Long before Columbus reached the Americas, Cahokia was the biggest, most cosmopolitan city north of Mexico. Yet by 1350 it had been deserted by its native inhabitants the Mississippians – and no one is sure why.
The story of Cahokia’s decline and eventual end is a mystery. After reaching its population height in about 1100, the population shrinks and then vanishes by 1350. Perhaps they had exhausted the land’s resources, as some scholars theorise, or were the victims of political and social unrest, climate change, or extended droughts. Whatever, the Mississippians simply walked away and Cahokia gradually was abandoned.
Tales of Cahokia don’t even show up in Native American folklore and oral histories, Emerson says. “Apparently what happened in Cahokia left a bad taste in people’s minds.” The earth and the mounds provide the only narrative.
As archaeological studies here continue, Monk’s Mound is now the centrepiece of the 3.5 square-mile Cahokia Mounds State Historic Site (a Unesco World Heritage Site since 1982), which includes 2,200 acres of land, 72 surviving mounds, and a museum. The US National Park Service is considering whether to take the area and nearby surviving mounds under its wing.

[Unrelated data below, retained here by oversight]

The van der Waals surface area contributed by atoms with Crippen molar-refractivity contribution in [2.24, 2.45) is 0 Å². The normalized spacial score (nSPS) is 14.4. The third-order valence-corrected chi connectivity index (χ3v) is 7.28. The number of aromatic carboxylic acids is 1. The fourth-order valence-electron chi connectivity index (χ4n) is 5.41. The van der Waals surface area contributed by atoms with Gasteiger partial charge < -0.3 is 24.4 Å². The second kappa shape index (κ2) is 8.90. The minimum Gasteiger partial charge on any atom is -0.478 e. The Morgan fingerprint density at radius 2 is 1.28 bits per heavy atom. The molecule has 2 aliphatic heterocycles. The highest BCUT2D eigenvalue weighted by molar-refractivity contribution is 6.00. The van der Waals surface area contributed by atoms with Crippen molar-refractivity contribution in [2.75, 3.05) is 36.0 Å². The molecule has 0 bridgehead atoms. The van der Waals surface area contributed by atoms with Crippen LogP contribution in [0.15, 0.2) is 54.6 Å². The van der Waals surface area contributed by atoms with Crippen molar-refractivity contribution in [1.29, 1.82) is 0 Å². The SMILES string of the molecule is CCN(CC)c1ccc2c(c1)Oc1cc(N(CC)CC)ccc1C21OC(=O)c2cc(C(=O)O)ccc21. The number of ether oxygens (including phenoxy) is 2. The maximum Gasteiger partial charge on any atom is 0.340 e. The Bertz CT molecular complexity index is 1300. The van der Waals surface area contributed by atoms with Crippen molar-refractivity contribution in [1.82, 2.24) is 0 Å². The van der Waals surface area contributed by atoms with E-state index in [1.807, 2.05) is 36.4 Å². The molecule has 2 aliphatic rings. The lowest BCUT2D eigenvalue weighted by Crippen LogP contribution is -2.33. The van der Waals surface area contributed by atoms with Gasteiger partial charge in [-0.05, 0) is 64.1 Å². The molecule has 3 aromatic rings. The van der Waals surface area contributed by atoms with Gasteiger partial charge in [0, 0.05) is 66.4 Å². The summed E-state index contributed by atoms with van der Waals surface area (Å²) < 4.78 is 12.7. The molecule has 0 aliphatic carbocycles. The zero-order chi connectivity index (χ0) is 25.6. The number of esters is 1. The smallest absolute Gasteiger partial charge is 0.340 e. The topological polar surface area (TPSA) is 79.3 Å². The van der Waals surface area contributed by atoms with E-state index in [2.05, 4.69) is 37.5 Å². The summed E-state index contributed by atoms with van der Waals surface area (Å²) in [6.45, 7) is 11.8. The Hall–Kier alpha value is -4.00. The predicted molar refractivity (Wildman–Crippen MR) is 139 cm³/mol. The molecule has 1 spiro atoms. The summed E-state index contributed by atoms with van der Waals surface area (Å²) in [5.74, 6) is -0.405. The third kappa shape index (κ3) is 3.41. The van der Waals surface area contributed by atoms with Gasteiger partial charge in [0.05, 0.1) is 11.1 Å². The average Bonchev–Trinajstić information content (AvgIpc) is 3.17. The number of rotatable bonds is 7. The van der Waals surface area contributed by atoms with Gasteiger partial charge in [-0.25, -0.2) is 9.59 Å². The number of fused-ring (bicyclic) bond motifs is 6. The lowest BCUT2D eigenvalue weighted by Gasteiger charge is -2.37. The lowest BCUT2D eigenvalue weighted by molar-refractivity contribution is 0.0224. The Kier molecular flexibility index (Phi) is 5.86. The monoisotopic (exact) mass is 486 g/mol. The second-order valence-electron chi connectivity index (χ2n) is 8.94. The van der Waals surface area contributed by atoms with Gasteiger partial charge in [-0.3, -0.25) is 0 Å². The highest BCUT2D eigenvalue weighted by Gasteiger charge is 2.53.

Federal designation could bring Cahokia additional recognition and tourism. Currently about 250,000 people visit the site every year; by comparison, the rather more modern, Eero Saarinen-designed Gateway Arch in St Louis attracts four million visitors annually.
“Cahokia is definitely an underplayed story,” Brown says. “You’d have to go to the valley of Mexico to see anything comparable to this place. It’s a total orphan – a lost city in every sense.”
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